Assessing Health Risks from Pesticides
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Questions on Pesticides?
- Contact the National Pesticide Information Center (NPIC) 1-800-858-7378
Current as of: April 5, 2007
The Federal Government, in cooperation with the States, carefully regulates pesticides to ensure that they do not pose unreasonable risks to human health or the environment. As part of that effort, the Environmental Protection Agency (EPA) requires extensive test data from pesticide producers that demonstrate pesticide products can be used without posing harm to human health and the environment. EPA scientists and analysts carefully review these data to determine whether to register (license) a pesticide product or a use and whether specific restrictions are necessary. This fact sheet is a brief overview of EPAs process for assessing potential risks to human health when evaluating pesticide products.
There are more than 1055 active ingredients registered as pesticides, which are formulated into thousands of pesticide products that are available in the marketplace.
EPA plays a critical role in evaluating these chemicals prior to registration, and in reevaluating older pesticides already on the market, to ensure that they can be used with a reasonable certainty of no harm. The process EPA uses for evaluating the health impacts of a pesticide is called risk assessment.
EPA uses the National Research Councils four-step process for human health risk assessment:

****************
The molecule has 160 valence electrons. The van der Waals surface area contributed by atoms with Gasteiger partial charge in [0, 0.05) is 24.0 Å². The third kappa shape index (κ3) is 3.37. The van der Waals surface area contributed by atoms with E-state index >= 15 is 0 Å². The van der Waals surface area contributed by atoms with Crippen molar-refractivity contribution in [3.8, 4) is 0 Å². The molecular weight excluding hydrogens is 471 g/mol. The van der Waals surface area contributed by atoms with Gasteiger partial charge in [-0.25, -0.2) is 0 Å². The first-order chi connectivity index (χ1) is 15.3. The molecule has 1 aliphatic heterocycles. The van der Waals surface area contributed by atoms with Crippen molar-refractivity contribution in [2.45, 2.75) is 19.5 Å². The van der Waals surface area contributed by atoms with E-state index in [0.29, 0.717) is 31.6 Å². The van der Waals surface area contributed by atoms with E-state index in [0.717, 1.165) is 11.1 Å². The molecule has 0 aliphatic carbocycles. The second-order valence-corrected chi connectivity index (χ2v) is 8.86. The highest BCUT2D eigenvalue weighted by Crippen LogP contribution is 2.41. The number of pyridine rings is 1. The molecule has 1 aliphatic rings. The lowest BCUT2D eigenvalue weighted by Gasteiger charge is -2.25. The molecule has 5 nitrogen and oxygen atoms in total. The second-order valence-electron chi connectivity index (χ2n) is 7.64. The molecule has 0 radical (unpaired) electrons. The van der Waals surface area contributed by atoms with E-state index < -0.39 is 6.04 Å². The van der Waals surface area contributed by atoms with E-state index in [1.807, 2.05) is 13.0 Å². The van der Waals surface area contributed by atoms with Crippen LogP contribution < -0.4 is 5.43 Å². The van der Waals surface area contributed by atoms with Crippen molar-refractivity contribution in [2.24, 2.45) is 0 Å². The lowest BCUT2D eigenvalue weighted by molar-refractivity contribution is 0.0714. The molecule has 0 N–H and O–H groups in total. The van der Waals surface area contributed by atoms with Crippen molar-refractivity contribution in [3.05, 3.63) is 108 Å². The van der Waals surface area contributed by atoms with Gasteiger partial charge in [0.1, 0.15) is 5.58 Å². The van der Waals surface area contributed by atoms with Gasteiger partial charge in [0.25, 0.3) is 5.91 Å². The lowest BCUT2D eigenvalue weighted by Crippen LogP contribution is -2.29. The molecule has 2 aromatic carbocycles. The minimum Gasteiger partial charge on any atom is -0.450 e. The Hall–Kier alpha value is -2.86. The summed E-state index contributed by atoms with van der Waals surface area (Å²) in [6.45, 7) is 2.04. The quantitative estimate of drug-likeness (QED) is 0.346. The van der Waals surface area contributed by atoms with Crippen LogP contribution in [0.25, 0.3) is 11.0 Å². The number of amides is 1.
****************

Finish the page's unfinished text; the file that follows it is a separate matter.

The first step in the risk assessment process is to identify potential health effects that may occur from different types of pesticide exposure. EPA considers the full spectrum of a pesticides potential health effects.
Generally, for human health risk assessments, many toxicity studies are conducted on animals by pesticide companies in independent laboratories and evaluated for acceptability by EPA scientists. EPA evaluates pesticides for a wide range of adverse effects, from eye and skin irritation to cancer and birth defects in laboratory animals. EPA may also consult the public literature or other sources of supporting information on any aspect of the chemical.
Paracelsus, the Swiss physician and alchemist, the father of modern toxicology (1493-1541) said,
"The dose makes the poison."
In other words, the amount of a substance a person is exposed to is as important as how toxic the chemical might be. For example, small doses of aspirin can be beneficial to people, but at very high doses, this common medicine can be deadly. In some individuals, even at very low doses, aspirin may be deadly.
Dose-response assessment involves considering the dose levels at which adverse effects were observed in test animals, and using these dose levels to calculate an equal dose in humans.
People can be exposed to pesticides in three ways:
- Inhaling pesticides (inhalation exposure),
- Absorbing pesticides through the skin (dermal exposure), and
- Getting pesticides in their mouth or digestive tract (oral exposure).
Depending on the situation, pesticides could enter the body by any one or all of these routes. Typical sources of pesticide exposure include:
Most of the foods we eat have been grown with the use of pesticides. Therefore, pesticide residues may be present inside or on the surfaces of these foods.
- Home and Personal Use Pesticides